Using this information, the authors sought to resolve a key mystery in coral biology: which cells in the organism are responsible for recognizing the appropriate algal species and establishing the endosymbiosis? By taking advantage of the visible autofluorescence of the algal partner, Hu et al. used a flow-cytometry approach to separate the alga-containing from the alga-free coral cells. RNA sequencing then enabled the authors to determine which genes were expressed in the two cell populations. By comparing this information with the RNA-sequencing data from their single-cell atlas, Hu et al. found that cluster 16 showed the highest overall similarity to the profile of the alga-containing cells. The authors confirmed that they had correctly identified the coral cells that host algae in vivo by using a technique called in situ hybridization to detect the expression of the cluster-16 genes associated with the proposed host cell. Remarkably, the authors found that these proposed endosymbiotic cells corresponded to a mere 1.4% of all the coral cells catalogued in their single-cell atlas.
Because single-cell RNA studies normally capture a single moment in time, the developmental provenance of the endosymbiotic cells in cluster 16 remained unclear. The authors addressed this concern by resorting to ‘development on demand’ — the regeneration of missing body parts after cellular ‘amputation’. By surgically removing all the tentacles from Xenia polyps, restoration of the endosymbiotic cells could be followed from scratch. Using a combination of single-cell RNA sequencing, analysis of gene-expression patterns and a ‘pulse–chase’ method to label and track cells, the authors describe a lineage for endosymbiotic cells that progresses from progenitor cells to alga-uptake cells, and from mature alga-containing cells to cells devoid of algae. Hu and colleagues provide examples of differentially expressed genes that serve to mark each of the lineage stages and that might give insights into the molecular machinery driving the activities of coral endosymbiotic cells.
Nevertheless, Hu and colleagues’ findings await detailed functional validation. Cause-and-effect relationships will need to be determined for the many molecules identified and for the cellular activities associated with algal recognition, uptake, maintenance and eviction. This should be possible in the near future by using methods to reduce the expression of targeted genes through the introduction of artificial molecules called short hairpin RNAs — either by microinjection or through an electroporation method used in another cnidarian, the starlet sea anemone Nematostella vectensis5. Alternatively, permanent modifications of the genome might be desirable, and thus might require harnessing the CRISPR gene-editing technique either to introduce mutations or to add desired sequences. This prospect should be helped by the high-quality Xenia genome that the authors have made available.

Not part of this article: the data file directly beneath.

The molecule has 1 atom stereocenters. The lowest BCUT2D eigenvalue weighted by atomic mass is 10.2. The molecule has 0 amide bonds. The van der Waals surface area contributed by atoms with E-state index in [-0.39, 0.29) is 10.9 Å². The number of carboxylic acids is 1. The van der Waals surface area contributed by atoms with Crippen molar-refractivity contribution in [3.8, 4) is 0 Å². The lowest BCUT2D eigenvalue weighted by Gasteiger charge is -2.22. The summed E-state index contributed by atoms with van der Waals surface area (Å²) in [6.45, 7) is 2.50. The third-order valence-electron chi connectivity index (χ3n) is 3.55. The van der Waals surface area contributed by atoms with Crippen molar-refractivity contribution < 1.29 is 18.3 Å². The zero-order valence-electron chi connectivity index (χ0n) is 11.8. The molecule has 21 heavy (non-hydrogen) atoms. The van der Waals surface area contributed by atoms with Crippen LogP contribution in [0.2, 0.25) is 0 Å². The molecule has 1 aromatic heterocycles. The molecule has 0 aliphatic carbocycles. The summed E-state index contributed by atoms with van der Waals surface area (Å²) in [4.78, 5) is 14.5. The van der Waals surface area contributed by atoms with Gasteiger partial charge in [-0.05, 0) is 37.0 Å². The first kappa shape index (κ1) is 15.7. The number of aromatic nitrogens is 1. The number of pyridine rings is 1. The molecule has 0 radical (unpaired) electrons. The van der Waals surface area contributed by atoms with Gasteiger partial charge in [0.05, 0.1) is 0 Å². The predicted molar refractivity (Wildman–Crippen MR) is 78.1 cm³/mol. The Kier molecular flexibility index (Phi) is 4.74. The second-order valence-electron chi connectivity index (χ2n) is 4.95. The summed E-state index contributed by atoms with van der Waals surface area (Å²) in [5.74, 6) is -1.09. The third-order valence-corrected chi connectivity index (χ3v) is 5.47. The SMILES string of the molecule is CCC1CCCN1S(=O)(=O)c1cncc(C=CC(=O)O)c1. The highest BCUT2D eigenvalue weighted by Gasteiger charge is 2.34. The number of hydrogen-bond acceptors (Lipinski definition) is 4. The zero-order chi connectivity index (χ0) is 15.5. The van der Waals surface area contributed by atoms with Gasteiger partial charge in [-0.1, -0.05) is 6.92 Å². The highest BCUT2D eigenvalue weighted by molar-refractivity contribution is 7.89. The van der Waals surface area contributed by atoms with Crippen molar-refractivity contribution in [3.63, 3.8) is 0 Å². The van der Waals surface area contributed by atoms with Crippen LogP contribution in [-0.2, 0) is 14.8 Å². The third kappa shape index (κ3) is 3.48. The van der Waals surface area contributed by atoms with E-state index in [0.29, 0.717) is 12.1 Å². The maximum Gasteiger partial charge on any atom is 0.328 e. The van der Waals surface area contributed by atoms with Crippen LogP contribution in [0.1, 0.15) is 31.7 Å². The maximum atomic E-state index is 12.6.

Future studies should focus on the cell biology of endosymbiosis. Visualizing the lineage progression from progenitor to endosymbiotic cell should reveal fascinating aspects of cell biology. For example, it could help us to understand the mechanisms by which coral cells expand to allow them to take up algae that are similar in size to themselves.
Coral reefs provide the foundation for an enduring and evolving legacy of progress in knowledge about aspects of their biology, even though many features of their existence are still poorly understood. The development of a laboratory-friendly, coral-research organism suitable for molecular and cellular experimentation is of great significance, and the importance of this achievement cannot be overemphasized. Hu and colleagues’ work opens the door to the possibility of identifying the principles by which corals recognize, take up and expel their endosymbionts. Understanding the mechanisms underlying any of these processes will not only enhance our understanding of symbiosis, but also contribute to the study and, more crucially, to the development of possible solutions to one of the major problems affecting the health of our planet.
Nature 582, 495-496 (2020)